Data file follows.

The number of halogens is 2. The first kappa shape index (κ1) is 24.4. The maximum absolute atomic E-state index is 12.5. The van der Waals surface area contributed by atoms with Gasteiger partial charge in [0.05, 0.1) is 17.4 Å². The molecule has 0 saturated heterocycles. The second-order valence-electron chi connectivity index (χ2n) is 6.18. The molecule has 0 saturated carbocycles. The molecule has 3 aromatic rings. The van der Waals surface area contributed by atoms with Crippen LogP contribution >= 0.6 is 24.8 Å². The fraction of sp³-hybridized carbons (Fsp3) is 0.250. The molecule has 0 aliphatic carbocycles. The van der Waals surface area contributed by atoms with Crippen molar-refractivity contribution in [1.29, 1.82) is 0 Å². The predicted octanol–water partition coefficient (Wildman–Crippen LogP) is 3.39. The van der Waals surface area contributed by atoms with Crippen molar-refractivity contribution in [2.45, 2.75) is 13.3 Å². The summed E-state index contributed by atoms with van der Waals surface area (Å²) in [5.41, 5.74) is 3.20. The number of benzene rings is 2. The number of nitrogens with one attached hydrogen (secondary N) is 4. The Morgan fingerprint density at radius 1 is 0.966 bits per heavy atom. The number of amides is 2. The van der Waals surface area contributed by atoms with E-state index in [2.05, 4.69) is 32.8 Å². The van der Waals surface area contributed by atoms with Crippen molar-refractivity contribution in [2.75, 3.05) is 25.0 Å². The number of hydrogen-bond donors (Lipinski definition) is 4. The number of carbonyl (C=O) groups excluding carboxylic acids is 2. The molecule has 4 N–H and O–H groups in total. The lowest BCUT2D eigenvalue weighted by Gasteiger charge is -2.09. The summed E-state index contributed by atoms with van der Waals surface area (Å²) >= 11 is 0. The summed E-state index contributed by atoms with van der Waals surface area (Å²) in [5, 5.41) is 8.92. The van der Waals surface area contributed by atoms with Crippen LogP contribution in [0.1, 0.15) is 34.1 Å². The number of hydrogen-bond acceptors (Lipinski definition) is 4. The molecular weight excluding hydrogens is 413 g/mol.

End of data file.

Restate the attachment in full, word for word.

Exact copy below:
The number of halogens is 2. The first kappa shape index (κ1) is 24.4. The maximum absolute atomic E-state index is 12.5. The van der Waals surface area contributed by atoms with Gasteiger partial charge in [0.05, 0.1) is 17.4 Å². The molecule has 0 saturated heterocycles. The second-order valence-electron chi connectivity index (χ2n) is 6.18. The molecule has 0 saturated carbocycles. The molecule has 3 aromatic rings. The van der Waals surface area contributed by atoms with Crippen LogP contribution >= 0.6 is 24.8 Å². The fraction of sp³-hybridized carbons (Fsp3) is 0.250. The molecule has 0 aliphatic carbocycles. The van der Waals surface area contributed by atoms with Crippen molar-refractivity contribution in [1.29, 1.82) is 0 Å². The predicted octanol–water partition coefficient (Wildman–Crippen LogP) is 3.39. The van der Waals surface area contributed by atoms with Crippen molar-refractivity contribution in [2.45, 2.75) is 13.3 Å². The summed E-state index contributed by atoms with van der Waals surface area (Å²) in [5.41, 5.74) is 3.20. The number of benzene rings is 2. The number of nitrogens with one attached hydrogen (secondary N) is 4. The Morgan fingerprint density at radius 1 is 0.966 bits per heavy atom. The number of amides is 2. The van der Waals surface area contributed by atoms with E-state index in [2.05, 4.69) is 32.8 Å². The van der Waals surface area contributed by atoms with Crippen molar-refractivity contribution in [2.75, 3.05) is 25.0 Å². The number of hydrogen-bond donors (Lipinski definition) is 4. The number of carbonyl (C=O) groups excluding carboxylic acids is 2. The molecule has 4 N–H and O–H groups in total. The lowest BCUT2D eigenvalue weighted by Gasteiger charge is -2.09. The summed E-state index contributed by atoms with van der Waals surface area (Å²) >= 11 is 0. The summed E-state index contributed by atoms with van der Waals surface area (Å²) in [5, 5.41) is 8.92. The van der Waals surface area contributed by atoms with Crippen LogP contribution in [0.1, 0.15) is 34.1 Å². The number of hydrogen-bond acceptors (Lipinski definition) is 4. The molecular weight excluding hydrogens is 413 g/mol.